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Ombudspersons facilitate the resolution of conflict. They promote fair practices, respect between parties, effective communication, cooperation, and equity and civility in academic and work environments. They may serve a fact-finding function or offer advice as an option for consideration by conflicting parties. They do not give formal opinions or make formal or binding recommendations, do not serve as advocates for any person and do not decide what the outcome of a dispute should be. Ombudspersons strive for understanding by parties, respectful treatment, resolution of all concerns, and development of a clear and mutually acceptable action plan.
The four pillars of an Ombuds Office are independence, neutrality, confidentiality and informality. An Ombudsperson is as independent in structure, function, and appearance as much as is possible within an institution. He or she operates autonomously as a neutral party, remaining unaligned and impartial (these pillars are drawn from International Ombudsman Association Code of Ethics).
The Ombudsperson maintains confidentiality to the fullest extent possible and avoids disclosing communications without permission to do so (See below for further discussion of confidentiality). The Ombudsperson serves an informal role and does not participate in any formal adjudicatory or administrative procedures on behalf of any concerns brought to her or his attention.
Private, Confidential Consultation
Parties can safely express their issues, and their feelings about these issues, to the Ombudsperson who will listen actively, facilitate reflective thinking, clarify facts and assumptions, and assist the faculty member in exploring options for resolving their concerns and determining an action plan to achieve an acceptable outcome.
The Ombudsperson may gather information on behalf of a faculty member, with or without keeping the person’s identity anonymous, through face-to-face meetings, email or phone contact; may serve as liaison between faculty, and between faculty and administrators, directly involved in a dispute, assisting them in exploring issues, understanding various perspectives, and developing a mutually acceptable outcome.
The Ombudsperson may facilitate an informal process that assists parties to resolve their concerns in a mutually acceptable way. When mediation is undertaken, an Agreement to Mediate Form is signed before the parties begin to discuss their concerns. In the next stage of the process, information is shared and issues are discussed. Options are then developed and evaluated before decisions are made about how things can best be worked out for the future. A Mediated Agreement may be signed which outlines plans for the future, and a follow-up meeting is often scheduled to assess how the plan is working and to modify the agreement if desired.
Any faculty member or administrator may request the services of a faculty Ombudsperson. The intent is for faculty or administrators to seek Ombuds services as a first-response, instead of, or prior to, filing a formal complaint or grievance. Seeking Ombuds services in no way changes or eliminates any other formal options available to faculty or administrators for resolving a conflict.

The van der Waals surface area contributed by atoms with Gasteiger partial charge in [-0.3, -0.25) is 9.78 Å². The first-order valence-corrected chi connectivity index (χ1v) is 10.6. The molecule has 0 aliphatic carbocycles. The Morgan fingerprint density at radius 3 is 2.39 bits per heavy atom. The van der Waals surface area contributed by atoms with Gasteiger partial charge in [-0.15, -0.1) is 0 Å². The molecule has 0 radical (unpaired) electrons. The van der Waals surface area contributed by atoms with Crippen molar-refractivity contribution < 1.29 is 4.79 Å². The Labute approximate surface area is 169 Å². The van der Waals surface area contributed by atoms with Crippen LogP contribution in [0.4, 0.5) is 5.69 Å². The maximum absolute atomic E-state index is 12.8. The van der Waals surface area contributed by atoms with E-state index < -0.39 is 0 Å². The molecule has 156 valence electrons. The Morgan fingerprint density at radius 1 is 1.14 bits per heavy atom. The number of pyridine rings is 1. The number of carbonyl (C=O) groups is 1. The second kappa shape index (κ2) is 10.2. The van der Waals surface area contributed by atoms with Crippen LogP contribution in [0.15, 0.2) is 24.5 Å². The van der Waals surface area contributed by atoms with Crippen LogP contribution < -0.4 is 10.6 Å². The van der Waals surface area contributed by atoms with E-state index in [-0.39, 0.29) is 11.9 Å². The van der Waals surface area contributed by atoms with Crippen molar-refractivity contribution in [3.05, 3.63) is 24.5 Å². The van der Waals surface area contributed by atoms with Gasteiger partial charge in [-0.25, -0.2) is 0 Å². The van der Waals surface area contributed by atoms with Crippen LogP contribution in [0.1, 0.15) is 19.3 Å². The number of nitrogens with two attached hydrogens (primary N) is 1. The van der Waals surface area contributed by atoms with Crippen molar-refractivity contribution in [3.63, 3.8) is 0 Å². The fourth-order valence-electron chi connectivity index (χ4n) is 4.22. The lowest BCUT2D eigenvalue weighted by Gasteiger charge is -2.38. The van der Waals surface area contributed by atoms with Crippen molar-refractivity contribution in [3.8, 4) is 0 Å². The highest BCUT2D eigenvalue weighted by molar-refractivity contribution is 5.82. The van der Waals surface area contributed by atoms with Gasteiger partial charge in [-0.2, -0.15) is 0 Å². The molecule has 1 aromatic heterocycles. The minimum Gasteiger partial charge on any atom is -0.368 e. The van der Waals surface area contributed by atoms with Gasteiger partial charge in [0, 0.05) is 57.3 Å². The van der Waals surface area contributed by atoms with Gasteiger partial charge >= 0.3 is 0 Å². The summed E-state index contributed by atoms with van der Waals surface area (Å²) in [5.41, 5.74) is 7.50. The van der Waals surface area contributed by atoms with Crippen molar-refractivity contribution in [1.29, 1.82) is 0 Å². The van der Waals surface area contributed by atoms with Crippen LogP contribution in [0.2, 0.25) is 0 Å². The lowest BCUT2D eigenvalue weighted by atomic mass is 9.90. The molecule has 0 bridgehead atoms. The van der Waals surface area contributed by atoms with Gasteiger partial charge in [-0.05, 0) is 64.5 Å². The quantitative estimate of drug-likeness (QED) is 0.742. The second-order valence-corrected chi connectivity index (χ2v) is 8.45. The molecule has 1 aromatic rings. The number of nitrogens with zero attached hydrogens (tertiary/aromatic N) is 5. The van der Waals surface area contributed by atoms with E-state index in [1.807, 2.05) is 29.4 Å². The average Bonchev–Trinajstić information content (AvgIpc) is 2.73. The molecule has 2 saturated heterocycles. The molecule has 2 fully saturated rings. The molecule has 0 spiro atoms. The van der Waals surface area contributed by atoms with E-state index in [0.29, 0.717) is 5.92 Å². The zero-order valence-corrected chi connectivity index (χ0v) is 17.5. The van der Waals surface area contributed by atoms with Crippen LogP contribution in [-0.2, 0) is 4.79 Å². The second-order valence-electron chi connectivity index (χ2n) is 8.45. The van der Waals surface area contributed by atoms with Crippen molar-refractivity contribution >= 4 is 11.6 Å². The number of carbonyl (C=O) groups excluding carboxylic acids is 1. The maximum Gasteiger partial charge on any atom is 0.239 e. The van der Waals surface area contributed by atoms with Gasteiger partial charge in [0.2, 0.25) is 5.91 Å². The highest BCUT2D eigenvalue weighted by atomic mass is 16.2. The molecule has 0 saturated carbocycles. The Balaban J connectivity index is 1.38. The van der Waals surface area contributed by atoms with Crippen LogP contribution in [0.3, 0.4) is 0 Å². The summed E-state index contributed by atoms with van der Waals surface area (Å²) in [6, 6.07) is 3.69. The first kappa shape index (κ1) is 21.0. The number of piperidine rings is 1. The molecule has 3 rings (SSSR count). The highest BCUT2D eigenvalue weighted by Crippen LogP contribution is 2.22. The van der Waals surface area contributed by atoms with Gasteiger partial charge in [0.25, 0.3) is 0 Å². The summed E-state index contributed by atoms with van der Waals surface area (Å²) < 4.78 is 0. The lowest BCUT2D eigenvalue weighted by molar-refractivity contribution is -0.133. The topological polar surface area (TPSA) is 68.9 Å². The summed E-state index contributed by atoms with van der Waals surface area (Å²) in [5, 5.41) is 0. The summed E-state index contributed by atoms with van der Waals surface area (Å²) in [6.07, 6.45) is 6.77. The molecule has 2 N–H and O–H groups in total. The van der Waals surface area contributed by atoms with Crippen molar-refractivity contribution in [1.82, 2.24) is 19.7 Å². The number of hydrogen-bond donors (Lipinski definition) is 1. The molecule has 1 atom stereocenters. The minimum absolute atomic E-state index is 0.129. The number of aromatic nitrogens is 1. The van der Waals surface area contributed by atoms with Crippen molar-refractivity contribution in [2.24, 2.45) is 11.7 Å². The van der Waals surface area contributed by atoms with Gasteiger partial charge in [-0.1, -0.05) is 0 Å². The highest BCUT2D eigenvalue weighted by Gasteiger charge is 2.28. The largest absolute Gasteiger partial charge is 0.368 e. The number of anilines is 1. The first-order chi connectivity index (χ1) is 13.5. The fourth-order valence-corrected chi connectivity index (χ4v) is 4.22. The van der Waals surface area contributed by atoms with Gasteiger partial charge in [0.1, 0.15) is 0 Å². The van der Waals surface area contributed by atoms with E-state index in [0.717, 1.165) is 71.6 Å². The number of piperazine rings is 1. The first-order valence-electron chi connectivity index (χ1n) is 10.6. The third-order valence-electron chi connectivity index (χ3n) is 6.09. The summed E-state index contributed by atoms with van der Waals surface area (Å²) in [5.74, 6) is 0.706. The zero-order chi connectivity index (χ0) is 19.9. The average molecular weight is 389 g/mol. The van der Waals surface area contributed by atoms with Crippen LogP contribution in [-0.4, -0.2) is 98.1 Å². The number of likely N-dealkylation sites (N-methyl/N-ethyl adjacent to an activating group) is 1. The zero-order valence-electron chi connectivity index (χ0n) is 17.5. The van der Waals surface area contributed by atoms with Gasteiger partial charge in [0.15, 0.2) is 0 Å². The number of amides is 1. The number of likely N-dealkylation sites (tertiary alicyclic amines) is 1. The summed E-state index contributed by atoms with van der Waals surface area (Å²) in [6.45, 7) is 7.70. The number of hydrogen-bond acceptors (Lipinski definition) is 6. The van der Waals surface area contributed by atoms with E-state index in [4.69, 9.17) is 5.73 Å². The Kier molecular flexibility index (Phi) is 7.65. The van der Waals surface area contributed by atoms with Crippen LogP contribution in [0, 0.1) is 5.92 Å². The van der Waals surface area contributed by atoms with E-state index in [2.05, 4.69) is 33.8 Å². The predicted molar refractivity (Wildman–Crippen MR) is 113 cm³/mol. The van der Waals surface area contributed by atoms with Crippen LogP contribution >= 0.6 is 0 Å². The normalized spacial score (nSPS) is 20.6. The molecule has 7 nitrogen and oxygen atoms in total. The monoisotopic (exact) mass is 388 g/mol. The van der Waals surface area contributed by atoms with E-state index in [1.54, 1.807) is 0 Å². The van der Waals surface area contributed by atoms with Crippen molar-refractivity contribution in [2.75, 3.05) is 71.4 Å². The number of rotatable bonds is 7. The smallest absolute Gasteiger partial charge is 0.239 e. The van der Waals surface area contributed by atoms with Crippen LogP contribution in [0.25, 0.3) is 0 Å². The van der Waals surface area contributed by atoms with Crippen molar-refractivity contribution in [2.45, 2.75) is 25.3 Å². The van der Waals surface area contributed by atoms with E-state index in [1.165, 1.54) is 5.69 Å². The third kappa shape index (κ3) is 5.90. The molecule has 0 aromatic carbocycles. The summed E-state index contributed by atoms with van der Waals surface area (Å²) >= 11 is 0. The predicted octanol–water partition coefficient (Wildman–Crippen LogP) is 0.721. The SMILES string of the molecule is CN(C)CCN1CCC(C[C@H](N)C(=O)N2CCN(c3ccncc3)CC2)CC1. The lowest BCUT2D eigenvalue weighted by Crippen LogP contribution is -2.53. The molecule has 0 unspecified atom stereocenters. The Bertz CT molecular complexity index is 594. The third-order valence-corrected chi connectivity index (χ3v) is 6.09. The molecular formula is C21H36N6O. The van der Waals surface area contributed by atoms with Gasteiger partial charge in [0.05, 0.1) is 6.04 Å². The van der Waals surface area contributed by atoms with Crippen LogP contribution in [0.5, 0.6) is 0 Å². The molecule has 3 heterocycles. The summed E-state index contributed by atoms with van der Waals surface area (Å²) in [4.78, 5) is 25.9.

Faculty or administrators seeking ombuds services may call Dr. Bill Nugent and leave a confidential message if he does not answer. Only a name and contact information are needed.
Additional information may be given when the call is returned. Dr. Nugent may also be contacted via email at email@example.com. Anyone contacting Dr. Nugent via email about ombuds services or concerns should keep in mind that emails are not confidential.
In some cases, services are provided during the initial phone contact and no face-to-face meetings are necessary. In other cases, the faculty member or administrator and the Ombudsperson make plans how to proceed in gathering more information and/or meeting with others. The involved persons may choose to share written documents with the Ombudsperson. If documents are given to the Ombudsperson, they will be shared with others only at the direction of the staff member unless required by law or University policy.
Ombudspersons make every attempt to keep all information in confidence unless the party sharing the information gives permission to disclose it. The Ombudsperson will uphold this request except when required by law or University policy to share it. Like other University employees, the Ombudsperson remains subject to University policies and laws that may require disclosure of otherwise confidential information in certain circumstances, including: (1) in response to a valid public records act request; (2) when there appears to be imminent risk of serious harm to any person, (3) when required by a court to disclose such information, or (4) when required by University policy, such as required reporting of allegation of illegal activity to an appropriate University official (e.g. reporting illegal harassment or discrimination to the Office of Equity and Diversity.)
In many situations, an Ombudsperson can gather information for a party without revealing his or her identity. This information often can aid in clearly delineating facts and assumptions. In some situations, it is helpful for the Ombudsperson to reveal certain kinds of information to others involved in the issue, but this is done only hypothetically or with the permission of the staff member.
Administrators can use Ombuds Annual reports, along with suggestions from participants in Ombuds services, to improve practices that recruit, retain, and reward excellent staff. Administrators are invited to discuss Ombuds work with the Ombudsperson as needed. The Ombuds Office is part of a long-range strategy to facilitate better working relations and enhance the experience of the university as a community.
You can read more about faculty Ombuds services in the Faculty Handbook.